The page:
Two years ago, I wrote an article called "When Racism Anchors Your Health." It was about the long-tail erosion of individual wellness that results from racism in health care availability and quality (in addition to the more immediate harm that comes from poor care). There's a word for suffering racist care in the long term: "weathering," which the race disparities scholar Arline Geronimus describes as “the deterioration of health as a result of the chronic stress of being exposed to systemic racism for your whole life—the product of an accumulation of lifelong physiological stress-mediated wear and tear.”
My grandmother knew all about weathering. She was the vessel for that first story I wrote about it. At the time, she was in the early stages of battling cancer for a sixth time—this time in her brain, and terminal. She passed nearly a year ago, just three months before COVID-19 “officially” hit America.
I can’t imagine what it would have been like for her to have survived just for the poor state of Black health care—this time, as it failed to meet the demands of a pandemic—to once again endanger her aging Black body, which lived through Jim Crow, the Civil Rights Movement, and simply being a Black woman raising a Black family in an anti-Black country. Now, my family continues to face health inequities like the ones she faced as we watch COVID-19 cases take Black lives.
The saying goes that when white people catch a cold, Black people catch pneumonia. Centuries of medical inequities in Black communities have proven this to be part of the American health care system's design. The long history of anti-Blackness in health care continues to oppress and harm Black communities: It has been painfully exacerbated by the COVID-19 pandemic, and it causes fear and wariness among Black Americans who may be skeptical medical treatment based on racist historical precedent.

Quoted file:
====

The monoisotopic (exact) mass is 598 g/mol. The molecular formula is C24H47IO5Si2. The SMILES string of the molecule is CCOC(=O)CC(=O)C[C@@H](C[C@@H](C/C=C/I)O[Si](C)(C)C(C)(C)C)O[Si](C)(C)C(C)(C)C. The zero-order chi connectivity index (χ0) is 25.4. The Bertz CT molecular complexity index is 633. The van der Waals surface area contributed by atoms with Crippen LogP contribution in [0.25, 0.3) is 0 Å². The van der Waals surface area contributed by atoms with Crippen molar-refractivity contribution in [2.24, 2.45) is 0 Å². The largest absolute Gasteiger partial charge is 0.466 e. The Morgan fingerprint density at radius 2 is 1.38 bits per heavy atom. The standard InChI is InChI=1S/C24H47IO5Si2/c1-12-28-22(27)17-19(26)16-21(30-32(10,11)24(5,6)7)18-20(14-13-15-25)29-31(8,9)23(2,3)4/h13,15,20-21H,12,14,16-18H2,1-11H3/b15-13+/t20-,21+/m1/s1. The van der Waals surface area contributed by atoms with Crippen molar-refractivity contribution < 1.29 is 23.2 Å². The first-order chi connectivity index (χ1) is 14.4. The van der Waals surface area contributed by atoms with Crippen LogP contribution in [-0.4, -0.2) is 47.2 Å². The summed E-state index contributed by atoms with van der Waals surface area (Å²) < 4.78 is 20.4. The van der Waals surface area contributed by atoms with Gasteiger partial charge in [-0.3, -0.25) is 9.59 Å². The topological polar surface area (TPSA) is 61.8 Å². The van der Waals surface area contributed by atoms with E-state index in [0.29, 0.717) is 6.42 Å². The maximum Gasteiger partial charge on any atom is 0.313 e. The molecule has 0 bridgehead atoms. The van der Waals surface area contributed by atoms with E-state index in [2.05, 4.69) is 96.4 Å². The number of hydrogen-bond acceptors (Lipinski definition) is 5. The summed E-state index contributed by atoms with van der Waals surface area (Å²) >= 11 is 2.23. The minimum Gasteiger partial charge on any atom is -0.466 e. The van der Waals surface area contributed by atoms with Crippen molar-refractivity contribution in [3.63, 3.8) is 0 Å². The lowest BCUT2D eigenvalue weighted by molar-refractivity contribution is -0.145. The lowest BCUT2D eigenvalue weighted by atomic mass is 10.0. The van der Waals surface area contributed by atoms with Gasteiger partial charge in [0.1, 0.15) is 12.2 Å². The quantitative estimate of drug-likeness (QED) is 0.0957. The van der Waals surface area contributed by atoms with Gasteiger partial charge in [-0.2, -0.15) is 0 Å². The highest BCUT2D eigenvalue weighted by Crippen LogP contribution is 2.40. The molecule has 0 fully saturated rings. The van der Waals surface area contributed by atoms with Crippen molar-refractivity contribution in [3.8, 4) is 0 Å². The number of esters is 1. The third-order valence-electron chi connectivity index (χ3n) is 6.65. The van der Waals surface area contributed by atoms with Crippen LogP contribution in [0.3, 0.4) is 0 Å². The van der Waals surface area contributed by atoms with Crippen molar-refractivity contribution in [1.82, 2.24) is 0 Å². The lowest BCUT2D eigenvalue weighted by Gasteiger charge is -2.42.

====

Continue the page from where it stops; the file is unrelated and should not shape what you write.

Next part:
As vaccines begin reaching people in the U.S., the history of medical distrust among Black Americans is feeling as close to the surface as ever. Many remember the federally run Tuskegee syphilis study, in which Black men were not treated for syphilis for nearly a decade while being lied to by the white medical community studying them and their families while they tested treatments. Although the Tuskegee trials didn’t involve a vaccine, the medical violence Black people faced in being used as experiments impacted—and still impacts—every facet of how we interact with health care.
The COVID-19 numbers themselves follow the historical pattern of how health care inequity increases risk for Black people. According to the Centers for Disease Control, Black people are 1.4 times more likely to contract COVID-19 when compared to white counterparts. They are 3.4 times more likely than their white counterparts to be hospitalized, and 2.8 times more likely to die from the virus. These inequities are not coincidental.
In the first week of December, a news report about an NBA player star named Karl-Anthony Towns surfaced about how he has lost seven family members to COVID-19, including his mother, and how it was affecting his mental health. Even with the added stress of grief (let alone the way he feels about avoiding COVID risks himself), he was still expected to suit up for the first game of the season on December 23. Examples like this one are not rare among Black people. We are expected to continue to perform under the anti-Black capitalistic model in spite of the many oppressions we face. Each attack our bodies in ways seen and unseen, with no recourse to protect our own health.